Volcanic in origin, the Comoros islands evoke a rugged and windswept look.
Grand Comore (Njazidja), the largest island, is an irregular plateau anchored by two volcanoes. The land rises to the island's highest point - the active crater of Mount Kartala, a large, gently sloping volcano in the shape of a flattened dome and built almost exclusively of lava flows.
Anjouan (Nzwani,) the second largest island is a similar lava plateau with three volcanic mountain chains.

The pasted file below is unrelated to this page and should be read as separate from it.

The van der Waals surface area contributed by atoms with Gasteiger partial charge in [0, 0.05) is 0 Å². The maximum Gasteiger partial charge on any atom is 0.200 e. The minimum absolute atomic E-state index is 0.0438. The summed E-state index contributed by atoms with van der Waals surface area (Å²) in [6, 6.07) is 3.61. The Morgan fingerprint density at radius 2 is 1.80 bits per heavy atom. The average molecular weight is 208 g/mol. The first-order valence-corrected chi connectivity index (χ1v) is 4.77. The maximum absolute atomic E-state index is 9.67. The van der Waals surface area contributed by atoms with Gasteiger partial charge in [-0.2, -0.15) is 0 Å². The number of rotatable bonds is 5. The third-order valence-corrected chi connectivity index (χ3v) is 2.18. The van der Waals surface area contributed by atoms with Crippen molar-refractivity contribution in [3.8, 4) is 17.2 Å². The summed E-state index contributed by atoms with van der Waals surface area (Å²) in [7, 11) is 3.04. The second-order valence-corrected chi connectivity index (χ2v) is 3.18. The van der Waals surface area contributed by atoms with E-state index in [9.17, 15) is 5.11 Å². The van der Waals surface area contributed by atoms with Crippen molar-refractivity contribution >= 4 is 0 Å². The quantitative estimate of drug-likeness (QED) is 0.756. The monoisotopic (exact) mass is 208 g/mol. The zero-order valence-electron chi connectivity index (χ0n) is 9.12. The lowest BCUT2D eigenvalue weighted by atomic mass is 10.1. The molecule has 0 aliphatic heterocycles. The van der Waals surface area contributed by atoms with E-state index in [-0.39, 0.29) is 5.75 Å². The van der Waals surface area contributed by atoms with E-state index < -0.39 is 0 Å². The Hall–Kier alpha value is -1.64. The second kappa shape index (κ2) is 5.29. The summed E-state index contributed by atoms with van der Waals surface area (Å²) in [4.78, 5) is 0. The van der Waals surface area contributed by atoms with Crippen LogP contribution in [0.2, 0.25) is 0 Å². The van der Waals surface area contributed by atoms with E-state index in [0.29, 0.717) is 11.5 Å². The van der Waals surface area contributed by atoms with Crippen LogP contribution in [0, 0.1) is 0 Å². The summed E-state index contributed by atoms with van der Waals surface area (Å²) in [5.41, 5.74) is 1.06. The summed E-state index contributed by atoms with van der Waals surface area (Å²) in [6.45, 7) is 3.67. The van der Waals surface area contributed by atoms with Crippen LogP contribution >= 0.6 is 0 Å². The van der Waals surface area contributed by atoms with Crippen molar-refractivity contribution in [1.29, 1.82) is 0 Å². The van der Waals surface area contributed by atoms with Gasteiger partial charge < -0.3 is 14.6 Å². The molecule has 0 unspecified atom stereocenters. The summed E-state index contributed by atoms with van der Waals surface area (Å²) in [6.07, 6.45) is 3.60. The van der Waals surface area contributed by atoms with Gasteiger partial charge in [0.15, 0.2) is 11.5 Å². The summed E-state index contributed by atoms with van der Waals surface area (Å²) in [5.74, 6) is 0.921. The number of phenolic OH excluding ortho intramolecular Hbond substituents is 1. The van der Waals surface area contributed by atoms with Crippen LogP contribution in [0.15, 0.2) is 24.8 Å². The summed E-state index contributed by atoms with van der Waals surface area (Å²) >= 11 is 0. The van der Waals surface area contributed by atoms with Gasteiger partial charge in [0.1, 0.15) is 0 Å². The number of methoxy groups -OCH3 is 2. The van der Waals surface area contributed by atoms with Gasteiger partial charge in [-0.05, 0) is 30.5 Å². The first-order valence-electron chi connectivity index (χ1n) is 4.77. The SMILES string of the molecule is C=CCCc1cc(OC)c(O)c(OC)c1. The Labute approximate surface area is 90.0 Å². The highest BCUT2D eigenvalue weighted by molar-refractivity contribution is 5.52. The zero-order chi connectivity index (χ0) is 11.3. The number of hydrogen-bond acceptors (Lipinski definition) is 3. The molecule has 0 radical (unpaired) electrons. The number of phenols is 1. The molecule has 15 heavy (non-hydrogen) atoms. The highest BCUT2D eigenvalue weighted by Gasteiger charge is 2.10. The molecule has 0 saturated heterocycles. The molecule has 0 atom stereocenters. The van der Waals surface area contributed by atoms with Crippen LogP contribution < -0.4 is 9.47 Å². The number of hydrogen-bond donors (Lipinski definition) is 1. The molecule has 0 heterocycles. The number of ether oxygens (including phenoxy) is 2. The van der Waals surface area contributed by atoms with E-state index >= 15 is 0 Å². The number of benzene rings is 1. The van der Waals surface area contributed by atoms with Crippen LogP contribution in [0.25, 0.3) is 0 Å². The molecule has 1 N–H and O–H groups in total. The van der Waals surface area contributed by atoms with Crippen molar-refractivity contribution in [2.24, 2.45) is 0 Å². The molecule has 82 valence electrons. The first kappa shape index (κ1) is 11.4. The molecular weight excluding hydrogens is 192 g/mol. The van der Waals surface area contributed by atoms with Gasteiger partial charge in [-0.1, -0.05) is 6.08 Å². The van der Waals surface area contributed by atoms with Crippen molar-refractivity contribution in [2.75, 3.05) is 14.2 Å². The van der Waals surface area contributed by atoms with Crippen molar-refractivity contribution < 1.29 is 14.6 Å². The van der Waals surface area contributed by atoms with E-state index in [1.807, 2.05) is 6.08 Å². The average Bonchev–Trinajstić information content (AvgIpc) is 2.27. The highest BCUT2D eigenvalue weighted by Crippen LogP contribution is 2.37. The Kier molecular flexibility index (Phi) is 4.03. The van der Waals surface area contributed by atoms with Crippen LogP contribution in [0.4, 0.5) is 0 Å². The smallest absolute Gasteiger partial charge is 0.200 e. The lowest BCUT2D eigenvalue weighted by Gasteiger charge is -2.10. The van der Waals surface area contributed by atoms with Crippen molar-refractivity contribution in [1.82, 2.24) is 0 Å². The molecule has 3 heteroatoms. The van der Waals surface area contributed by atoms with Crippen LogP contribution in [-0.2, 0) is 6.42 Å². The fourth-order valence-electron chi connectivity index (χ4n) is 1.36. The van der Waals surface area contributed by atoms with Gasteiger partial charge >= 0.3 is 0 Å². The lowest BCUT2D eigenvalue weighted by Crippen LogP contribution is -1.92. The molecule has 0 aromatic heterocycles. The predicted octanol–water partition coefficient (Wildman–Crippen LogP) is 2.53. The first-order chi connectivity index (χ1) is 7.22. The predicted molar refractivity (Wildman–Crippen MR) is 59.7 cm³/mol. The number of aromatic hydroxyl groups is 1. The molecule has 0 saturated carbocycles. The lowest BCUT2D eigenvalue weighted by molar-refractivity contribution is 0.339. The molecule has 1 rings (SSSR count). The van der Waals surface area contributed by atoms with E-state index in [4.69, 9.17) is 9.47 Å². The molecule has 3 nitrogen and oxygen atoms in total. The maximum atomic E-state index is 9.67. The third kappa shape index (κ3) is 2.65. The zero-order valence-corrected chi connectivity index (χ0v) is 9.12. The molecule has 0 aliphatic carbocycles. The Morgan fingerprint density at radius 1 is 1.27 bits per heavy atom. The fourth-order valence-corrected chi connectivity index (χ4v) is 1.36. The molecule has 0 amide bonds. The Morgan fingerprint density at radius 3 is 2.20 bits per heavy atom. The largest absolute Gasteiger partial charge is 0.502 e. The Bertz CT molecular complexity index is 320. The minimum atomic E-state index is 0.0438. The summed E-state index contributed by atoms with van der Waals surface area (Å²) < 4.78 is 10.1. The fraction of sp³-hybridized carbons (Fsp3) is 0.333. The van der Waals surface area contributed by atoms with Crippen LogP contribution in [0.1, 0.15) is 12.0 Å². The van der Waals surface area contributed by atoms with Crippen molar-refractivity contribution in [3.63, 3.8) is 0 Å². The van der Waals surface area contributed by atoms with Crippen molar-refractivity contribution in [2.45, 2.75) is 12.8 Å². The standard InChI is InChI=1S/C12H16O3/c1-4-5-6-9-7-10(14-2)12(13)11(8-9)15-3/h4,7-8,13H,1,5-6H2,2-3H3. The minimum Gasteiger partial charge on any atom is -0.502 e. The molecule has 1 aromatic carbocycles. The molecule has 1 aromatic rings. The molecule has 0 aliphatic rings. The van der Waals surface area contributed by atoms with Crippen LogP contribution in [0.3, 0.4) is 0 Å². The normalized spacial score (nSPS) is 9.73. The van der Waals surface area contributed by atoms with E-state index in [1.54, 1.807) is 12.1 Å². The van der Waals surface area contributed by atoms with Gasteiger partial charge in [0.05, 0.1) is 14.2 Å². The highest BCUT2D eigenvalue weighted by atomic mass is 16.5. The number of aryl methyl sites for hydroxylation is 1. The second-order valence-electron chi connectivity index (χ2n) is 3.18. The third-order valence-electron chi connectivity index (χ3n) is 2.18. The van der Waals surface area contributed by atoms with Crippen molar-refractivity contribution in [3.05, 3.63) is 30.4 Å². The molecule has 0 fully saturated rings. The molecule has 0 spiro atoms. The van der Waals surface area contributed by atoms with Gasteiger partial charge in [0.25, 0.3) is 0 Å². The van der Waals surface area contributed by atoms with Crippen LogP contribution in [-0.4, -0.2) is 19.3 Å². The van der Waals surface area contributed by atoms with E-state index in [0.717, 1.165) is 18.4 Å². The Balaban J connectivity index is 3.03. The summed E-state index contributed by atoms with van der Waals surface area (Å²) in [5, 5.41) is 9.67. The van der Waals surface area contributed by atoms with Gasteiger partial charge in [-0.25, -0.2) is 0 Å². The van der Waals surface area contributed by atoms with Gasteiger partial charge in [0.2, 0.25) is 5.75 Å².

Moheli (Mwali) has a smaller, central mountain chain, with some rain forests. The ancient lava flows here eroded over time into a series of valleys, punctuated by small rivers (streams).
Mayotte, the oldest of the islands, has also dramatically eroded over time, and is well-watered by a series of small streams.
Njesuthi is the highest point of the Comoros at 11,181 ft. (3,408 m); the lowest is the Indian Ocean (0 m).